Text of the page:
Richard Widmark died on March 26 at the age of 93. His debut, as crazy gangster Tommy Udo in 1947’s Kiss of Death, won him an Academy Award nomination for Best Supporting Actor, and was followed by other film noir roles.
Although he starred in a number of other noir classics — including The Street With No Name (1948), Jules Dassin’s Night and the City, Joseph Mankiewicz’s No Way Out and Panic in the Streets (all 1950, quite a year for crime dramas!) — my favorite performance has to be that of the cool Skip McCoy in Samuel Fuller’s Pickup on South Street (1953). Widmark is a slippery pickpocket who mistakenly lifts commie-destined microfilm from the wallet of Jean Peters in a claustrophobic opening scene aboard a New York subway car. His loyalties are tested, but like any great noir hero, he really ought to only think about himself. Plus, wouldn’t it be great to live in that rickety shack, perched above the harbor, with a case of beer cooling at the end of a rope from the window?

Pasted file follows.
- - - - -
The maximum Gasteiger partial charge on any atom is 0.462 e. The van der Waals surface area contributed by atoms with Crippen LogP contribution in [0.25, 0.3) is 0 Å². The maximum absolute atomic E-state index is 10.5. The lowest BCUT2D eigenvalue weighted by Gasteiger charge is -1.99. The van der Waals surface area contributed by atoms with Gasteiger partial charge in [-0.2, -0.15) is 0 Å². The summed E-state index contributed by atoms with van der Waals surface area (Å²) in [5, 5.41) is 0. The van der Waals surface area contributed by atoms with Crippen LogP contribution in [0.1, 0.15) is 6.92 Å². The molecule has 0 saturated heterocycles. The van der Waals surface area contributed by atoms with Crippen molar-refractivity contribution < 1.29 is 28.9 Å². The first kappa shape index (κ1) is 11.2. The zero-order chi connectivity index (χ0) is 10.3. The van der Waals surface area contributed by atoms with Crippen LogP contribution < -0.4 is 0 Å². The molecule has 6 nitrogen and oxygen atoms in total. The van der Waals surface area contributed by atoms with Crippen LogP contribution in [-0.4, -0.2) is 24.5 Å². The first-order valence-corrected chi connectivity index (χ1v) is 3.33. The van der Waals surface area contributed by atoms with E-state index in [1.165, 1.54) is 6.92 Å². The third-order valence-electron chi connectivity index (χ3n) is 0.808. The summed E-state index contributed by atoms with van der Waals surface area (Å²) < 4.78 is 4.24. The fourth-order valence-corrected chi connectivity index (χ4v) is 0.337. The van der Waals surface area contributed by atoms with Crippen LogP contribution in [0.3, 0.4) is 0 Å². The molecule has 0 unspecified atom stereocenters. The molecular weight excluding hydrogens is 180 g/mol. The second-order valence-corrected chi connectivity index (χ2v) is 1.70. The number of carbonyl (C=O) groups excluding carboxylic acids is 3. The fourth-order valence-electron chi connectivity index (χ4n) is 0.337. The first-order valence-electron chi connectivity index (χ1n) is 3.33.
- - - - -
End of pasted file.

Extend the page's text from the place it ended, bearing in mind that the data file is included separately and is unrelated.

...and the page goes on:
He made westerns too, and was good in them, but had such a great noir face that he’ll always be associated with those films. Two things I didn’t know about him: he was born in Sunrise, Minnesota, and Sandy Koufax was his son-in-law!
It’s hard to see another one of these big-screen legends go — there are so few left. RIP Mr. Widmark.